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Biden’s Latest Policy Failure: West Africa

Newsweek – While the Biden administration’s feckless foreign policy team continues to flounder in the Middle East, in sub-Saharan Africa it has invited humiliations of historic proportions. In March, the government of Niger, a military junta that overthrew that country’s democratic government in July 2023, demanded that the United States remove its troop presence, which consists of 1,100 Army and Air Force personnel mostly stationed at a $110 million base built just six years ago.

Last-minute diplomatic attempts to reverse Niger’s decision failed. On April 19, Biden’s State Department acknowledged that the decision was final and that the withdrawal will be faithfully carried out. Just before the final agreement was reached, neighboring Chad demanded that a smaller but significant deployment of U.S. forces in that country leave, and threatened to cancel a standing agreement governing U.S. deployments there.

Until Niger changed governments last year, American military personnel in the country had engaged in successful anti-terrorism operations via drone deployments and joint patrols with the Nigerien armed forces. After the July revolt, however, the Biden administration suspended much of the U.S. military cooperation, citing Niger’s lack of democratic government. Last October, the State Department provocatively declared the change in government a “coup.” Under U.S. policy, this measure required the full suspension of all U.S. military operations in the country, except for self-defense, and resulted in a $500 million reduction in non-humanitarian foreign aid. The State Department also affirmed that its highest objective is the restoration of Niger’s democratic government, presumably over counterterrorism operations.

That sat poorly with the junta, which responded by declaring the U.S. military presence “illegal” and demanding its withdrawal. Its decision has been supported by popular protests in Niger’s capital, Niamey. Earlier, the junta had expelled a French deployment of about 1,500 troops, as well as the French ambassador, citing France’s colonial past in the country. French forces and diplomatic representatives in Mali and Burkina Faso have also been expelled in recent years.

The 1,100 U.S. personnel in Niger have idled for months, even as the country and the larger Sahel region—where six other national governments have been overthrown in the last three and a half years—have become increasingly destabilized and dangerous. Niger has rejected or not responded to requests for military overflights that would allow U.S. personnel in the country to leave or new personnel to arrive. Attacks by ISIS and al Qaeda affiliates in Niger increased fourfold in the month after the July coup alone, in the absence of the joint U.S.-Nigerien military efforts.

“The Americans deployed here have not been able to perform their primary mission and have been told to ‘sit and hold,'” wrote an anonymous serviceman stationed in Niger in a whistleblower letter to Congress published by the Washington Post last month. Referring to the prolonged diplomacy and lack of flight clearances, the whistleblower added that U.S. servicemen “are essentially being held hostage from returning home to their families while the State Department continues with failed diplomacy.” The author specifically blamed U.S. Ambassador Kathleen FitzGibbon and her defense attaché, Colonel Nora J. Nelson-Richter, for having allegedly “suppressed intelligence information” and “failed to be transparent” with U.S. personnel in Niger, potentially leaving them exposed to serious danger.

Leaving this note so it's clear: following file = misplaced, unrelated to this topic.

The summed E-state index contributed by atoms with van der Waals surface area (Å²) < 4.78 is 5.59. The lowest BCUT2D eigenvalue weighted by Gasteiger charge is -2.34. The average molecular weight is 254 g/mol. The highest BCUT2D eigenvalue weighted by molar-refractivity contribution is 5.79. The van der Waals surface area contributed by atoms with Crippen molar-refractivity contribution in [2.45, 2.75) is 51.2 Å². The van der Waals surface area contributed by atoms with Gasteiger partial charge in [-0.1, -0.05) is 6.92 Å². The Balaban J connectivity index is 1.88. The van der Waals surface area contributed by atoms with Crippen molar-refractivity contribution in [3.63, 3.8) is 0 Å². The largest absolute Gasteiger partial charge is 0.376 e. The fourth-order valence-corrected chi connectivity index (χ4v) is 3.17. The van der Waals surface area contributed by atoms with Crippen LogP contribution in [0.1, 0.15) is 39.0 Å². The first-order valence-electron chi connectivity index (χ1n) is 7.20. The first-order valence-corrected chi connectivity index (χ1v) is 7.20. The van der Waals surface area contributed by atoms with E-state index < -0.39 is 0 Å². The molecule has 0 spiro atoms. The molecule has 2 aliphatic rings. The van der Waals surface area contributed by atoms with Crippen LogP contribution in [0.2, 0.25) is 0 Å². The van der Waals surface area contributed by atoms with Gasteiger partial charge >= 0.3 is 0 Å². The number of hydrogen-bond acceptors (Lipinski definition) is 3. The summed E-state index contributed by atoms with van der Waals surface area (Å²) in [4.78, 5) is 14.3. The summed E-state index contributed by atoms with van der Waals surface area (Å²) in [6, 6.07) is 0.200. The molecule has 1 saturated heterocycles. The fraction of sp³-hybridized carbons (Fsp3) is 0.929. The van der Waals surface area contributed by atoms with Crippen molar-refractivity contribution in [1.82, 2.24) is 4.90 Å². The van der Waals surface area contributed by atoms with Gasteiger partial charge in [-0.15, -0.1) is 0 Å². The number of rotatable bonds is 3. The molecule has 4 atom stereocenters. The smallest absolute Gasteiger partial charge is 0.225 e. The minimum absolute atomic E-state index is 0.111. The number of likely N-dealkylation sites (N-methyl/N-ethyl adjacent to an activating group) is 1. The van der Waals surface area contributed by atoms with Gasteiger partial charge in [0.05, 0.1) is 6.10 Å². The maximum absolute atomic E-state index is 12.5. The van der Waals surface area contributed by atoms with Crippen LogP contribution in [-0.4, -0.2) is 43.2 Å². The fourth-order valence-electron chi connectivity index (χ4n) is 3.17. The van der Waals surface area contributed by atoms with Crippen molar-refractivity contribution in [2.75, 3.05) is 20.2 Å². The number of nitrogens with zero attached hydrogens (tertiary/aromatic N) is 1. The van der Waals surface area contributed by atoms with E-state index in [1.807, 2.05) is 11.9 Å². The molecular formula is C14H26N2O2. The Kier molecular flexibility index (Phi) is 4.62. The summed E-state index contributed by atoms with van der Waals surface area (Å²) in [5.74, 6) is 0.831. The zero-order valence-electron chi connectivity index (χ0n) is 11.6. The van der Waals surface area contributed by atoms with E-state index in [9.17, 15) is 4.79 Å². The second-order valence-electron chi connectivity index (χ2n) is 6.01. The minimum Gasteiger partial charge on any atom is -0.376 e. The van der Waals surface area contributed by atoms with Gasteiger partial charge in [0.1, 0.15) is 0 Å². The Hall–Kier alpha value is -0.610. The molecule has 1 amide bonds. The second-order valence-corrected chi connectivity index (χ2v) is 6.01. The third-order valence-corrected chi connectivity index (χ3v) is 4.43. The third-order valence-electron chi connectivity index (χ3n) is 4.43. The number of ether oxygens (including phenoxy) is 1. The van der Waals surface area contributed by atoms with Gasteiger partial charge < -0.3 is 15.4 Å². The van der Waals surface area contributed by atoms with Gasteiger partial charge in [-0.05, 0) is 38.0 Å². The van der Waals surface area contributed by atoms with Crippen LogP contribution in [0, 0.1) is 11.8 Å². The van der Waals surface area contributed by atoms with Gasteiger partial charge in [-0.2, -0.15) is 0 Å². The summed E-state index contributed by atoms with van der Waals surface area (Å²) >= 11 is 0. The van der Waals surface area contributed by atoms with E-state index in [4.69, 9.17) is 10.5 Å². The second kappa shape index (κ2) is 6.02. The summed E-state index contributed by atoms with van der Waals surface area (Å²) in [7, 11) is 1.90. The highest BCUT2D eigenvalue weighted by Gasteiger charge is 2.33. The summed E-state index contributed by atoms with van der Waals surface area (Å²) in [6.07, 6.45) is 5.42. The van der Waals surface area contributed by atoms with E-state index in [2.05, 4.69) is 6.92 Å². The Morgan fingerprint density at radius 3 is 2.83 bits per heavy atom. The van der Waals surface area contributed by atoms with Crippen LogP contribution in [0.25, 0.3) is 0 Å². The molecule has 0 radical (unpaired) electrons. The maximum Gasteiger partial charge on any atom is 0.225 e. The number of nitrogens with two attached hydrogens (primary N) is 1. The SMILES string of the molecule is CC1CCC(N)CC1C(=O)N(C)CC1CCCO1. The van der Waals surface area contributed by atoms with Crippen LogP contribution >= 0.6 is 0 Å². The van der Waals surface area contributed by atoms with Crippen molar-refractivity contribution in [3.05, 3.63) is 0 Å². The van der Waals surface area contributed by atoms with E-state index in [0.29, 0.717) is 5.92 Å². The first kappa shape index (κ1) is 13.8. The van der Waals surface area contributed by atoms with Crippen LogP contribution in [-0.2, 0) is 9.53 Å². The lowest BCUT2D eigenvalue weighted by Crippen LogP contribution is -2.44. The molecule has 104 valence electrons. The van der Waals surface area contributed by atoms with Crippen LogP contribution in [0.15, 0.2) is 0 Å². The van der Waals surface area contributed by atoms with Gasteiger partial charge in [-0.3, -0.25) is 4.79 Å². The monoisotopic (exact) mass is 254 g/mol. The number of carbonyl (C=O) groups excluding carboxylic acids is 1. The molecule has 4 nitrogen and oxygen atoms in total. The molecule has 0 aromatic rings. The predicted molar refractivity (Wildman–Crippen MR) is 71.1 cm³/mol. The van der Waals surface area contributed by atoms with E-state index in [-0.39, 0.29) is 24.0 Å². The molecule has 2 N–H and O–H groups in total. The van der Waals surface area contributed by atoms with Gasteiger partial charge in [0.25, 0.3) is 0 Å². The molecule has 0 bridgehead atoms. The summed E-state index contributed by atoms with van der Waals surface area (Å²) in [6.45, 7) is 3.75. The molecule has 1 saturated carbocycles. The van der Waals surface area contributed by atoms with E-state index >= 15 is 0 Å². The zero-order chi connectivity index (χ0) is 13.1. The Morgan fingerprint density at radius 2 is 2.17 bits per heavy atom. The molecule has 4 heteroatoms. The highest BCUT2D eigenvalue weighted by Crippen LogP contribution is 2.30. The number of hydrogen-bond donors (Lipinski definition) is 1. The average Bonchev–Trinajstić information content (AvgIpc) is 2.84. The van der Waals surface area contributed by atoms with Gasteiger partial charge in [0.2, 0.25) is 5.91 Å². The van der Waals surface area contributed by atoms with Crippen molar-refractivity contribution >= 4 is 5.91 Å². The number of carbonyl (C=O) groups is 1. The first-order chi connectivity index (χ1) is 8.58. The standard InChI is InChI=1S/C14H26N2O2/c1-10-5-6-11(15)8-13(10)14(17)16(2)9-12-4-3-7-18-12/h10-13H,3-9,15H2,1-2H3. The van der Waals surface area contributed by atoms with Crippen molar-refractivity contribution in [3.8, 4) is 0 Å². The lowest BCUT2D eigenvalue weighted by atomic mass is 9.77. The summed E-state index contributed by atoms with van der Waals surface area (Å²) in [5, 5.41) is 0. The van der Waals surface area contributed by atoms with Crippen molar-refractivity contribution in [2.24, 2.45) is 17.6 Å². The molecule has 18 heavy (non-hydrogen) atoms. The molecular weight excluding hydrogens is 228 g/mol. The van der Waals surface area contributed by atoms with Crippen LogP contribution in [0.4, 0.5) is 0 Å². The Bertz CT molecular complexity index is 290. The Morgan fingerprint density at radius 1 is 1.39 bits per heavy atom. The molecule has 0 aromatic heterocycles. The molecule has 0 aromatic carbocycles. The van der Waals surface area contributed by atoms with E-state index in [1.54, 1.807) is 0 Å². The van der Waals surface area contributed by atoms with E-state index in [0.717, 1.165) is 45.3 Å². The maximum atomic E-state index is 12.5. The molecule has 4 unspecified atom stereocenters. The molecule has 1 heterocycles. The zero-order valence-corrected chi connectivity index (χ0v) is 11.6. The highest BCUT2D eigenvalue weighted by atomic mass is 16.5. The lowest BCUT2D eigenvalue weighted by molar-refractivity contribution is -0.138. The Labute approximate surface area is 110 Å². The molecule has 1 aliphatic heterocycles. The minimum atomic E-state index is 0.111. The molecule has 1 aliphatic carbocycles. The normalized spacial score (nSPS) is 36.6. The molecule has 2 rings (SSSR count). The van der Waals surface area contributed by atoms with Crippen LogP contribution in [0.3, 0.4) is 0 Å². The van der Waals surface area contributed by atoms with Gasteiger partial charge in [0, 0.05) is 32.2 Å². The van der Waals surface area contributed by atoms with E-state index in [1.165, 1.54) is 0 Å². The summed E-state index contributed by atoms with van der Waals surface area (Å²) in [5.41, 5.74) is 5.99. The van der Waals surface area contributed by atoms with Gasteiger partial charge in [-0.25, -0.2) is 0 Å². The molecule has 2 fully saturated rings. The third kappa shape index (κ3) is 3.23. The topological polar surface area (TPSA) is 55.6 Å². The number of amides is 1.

The rot goes much higher, however. “The administration’s distracted, sputtering performance in Africa is having painful consequences for our priorities,” says Alberto Fernandez, a retired U.S. diplomat who served as ambassador to Equatorial Guinea and is currently vice president of the Middle East Media Research Institute.

As terrorist forces revive, national governments in West Africa are looking to Russia to fill the gap. Unlike Washington under Biden, Moscow takes no position on the nature of national governments and does not predicate military cooperation on democracy.

While Russia’s paramilitary Wagner Group has operated in Africa since 2017, its deployments to the Sahel have increased since Biden entered office, recently replacing the French in Mali and Burkina Faso.

Even before the departure of U.S. troops from Chad and Niger, the governments of those countries began inviting the Russians in—”taking advantage,” as former U.S. special envoy to the Sahel J. Peter Pham told me, “of an opening creating by the Biden administration’s ham-fisted approach.”

According to Chadian media, 130 Wagner mercenaries arrived in that country in late April. Last week, an unspecified number of Russian troops arrived in Niger, ostensibly for “training” purposes. In a bizarre changing of the guard, they are being housed alongside, but separately from, American servicemen at a soon-to-be-former U.S. airbase adjacent to Niamey’s airport.

Worrying reports also hold that Iranian agents are in the country seeking uranium rights in exchange for military exports. Predictably in the current climate, U.S. efforts to stymie the deal have reportedly failed.

U.S. Marine Corps General Michael E. Langley, who commands AFRICOM—headquartered in faraway Stuttgart, Germany—told the Senate Armed Services Committee in March that Russia is “trying to take over central Africa as well as the Sahel” at an “accelerated pace.” That’s hard to deny, but the acceleration comes courtesy of Joseph R. Biden and his execrable foreign policy team.


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